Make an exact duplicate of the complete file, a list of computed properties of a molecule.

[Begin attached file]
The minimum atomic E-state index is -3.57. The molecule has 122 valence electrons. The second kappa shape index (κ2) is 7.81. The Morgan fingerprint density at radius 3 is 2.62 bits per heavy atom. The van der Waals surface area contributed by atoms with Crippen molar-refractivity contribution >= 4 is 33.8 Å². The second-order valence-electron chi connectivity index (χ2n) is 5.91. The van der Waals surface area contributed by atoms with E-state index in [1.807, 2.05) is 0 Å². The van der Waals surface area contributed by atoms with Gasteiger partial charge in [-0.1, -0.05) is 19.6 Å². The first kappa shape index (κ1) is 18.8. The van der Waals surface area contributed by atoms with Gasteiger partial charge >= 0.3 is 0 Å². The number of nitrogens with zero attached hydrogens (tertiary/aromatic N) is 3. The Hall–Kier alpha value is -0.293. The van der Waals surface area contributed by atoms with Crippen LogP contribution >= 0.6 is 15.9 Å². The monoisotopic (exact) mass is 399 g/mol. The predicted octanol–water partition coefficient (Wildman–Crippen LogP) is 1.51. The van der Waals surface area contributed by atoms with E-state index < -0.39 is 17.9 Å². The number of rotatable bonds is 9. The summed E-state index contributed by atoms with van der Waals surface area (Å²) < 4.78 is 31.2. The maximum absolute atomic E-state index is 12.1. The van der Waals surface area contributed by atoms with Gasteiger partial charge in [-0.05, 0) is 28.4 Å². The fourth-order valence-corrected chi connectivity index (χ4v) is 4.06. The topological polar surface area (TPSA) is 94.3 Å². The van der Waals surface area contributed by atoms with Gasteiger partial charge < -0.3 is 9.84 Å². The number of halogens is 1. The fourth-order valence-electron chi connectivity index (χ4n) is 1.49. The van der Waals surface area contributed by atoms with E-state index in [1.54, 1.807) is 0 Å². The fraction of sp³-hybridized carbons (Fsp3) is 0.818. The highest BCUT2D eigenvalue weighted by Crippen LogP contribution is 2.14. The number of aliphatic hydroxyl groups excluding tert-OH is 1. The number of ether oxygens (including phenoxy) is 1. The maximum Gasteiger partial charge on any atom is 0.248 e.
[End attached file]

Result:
The minimum atomic E-state index is -3.57. The molecule has 122 valence electrons. The second kappa shape index (κ2) is 7.81. The Morgan fingerprint density at radius 3 is 2.62 bits per heavy atom. The van der Waals surface area contributed by atoms with Crippen molar-refractivity contribution >= 4 is 33.8 Å². The second-order valence-electron chi connectivity index (χ2n) is 5.91. The van der Waals surface area contributed by atoms with E-state index in [1.807, 2.05) is 0 Å². The van der Waals surface area contributed by atoms with Gasteiger partial charge in [-0.1, -0.05) is 19.6 Å². The first kappa shape index (κ1) is 18.8. The van der Waals surface area contributed by atoms with Gasteiger partial charge >= 0.3 is 0 Å². The number of nitrogens with zero attached hydrogens (tertiary/aromatic N) is 3. The Hall–Kier alpha value is -0.293. The van der Waals surface area contributed by atoms with Crippen LogP contribution >= 0.6 is 15.9 Å². The monoisotopic (exact) mass is 399 g/mol. The predicted octanol–water partition coefficient (Wildman–Crippen LogP) is 1.51. The van der Waals surface area contributed by atoms with E-state index < -0.39 is 17.9 Å². The number of rotatable bonds is 9. The summed E-state index contributed by atoms with van der Waals surface area (Å²) < 4.78 is 31.2. The maximum absolute atomic E-state index is 12.1. The van der Waals surface area contributed by atoms with Gasteiger partial charge in [-0.05, 0) is 28.4 Å². The fourth-order valence-corrected chi connectivity index (χ4v) is 4.06. The topological polar surface area (TPSA) is 94.3 Å². The van der Waals surface area contributed by atoms with Gasteiger partial charge < -0.3 is 9.84 Å². The number of halogens is 1. The fourth-order valence-electron chi connectivity index (χ4n) is 1.49. The van der Waals surface area contributed by atoms with E-state index in [1.54, 1.807) is 0 Å². The fraction of sp³-hybridized carbons (Fsp3) is 0.818. The highest BCUT2D eigenvalue weighted by Crippen LogP contribution is 2.14. The number of aliphatic hydroxyl groups excluding tert-OH is 1. The number of ether oxygens (including phenoxy) is 1. The maximum Gasteiger partial charge on any atom is 0.248 e.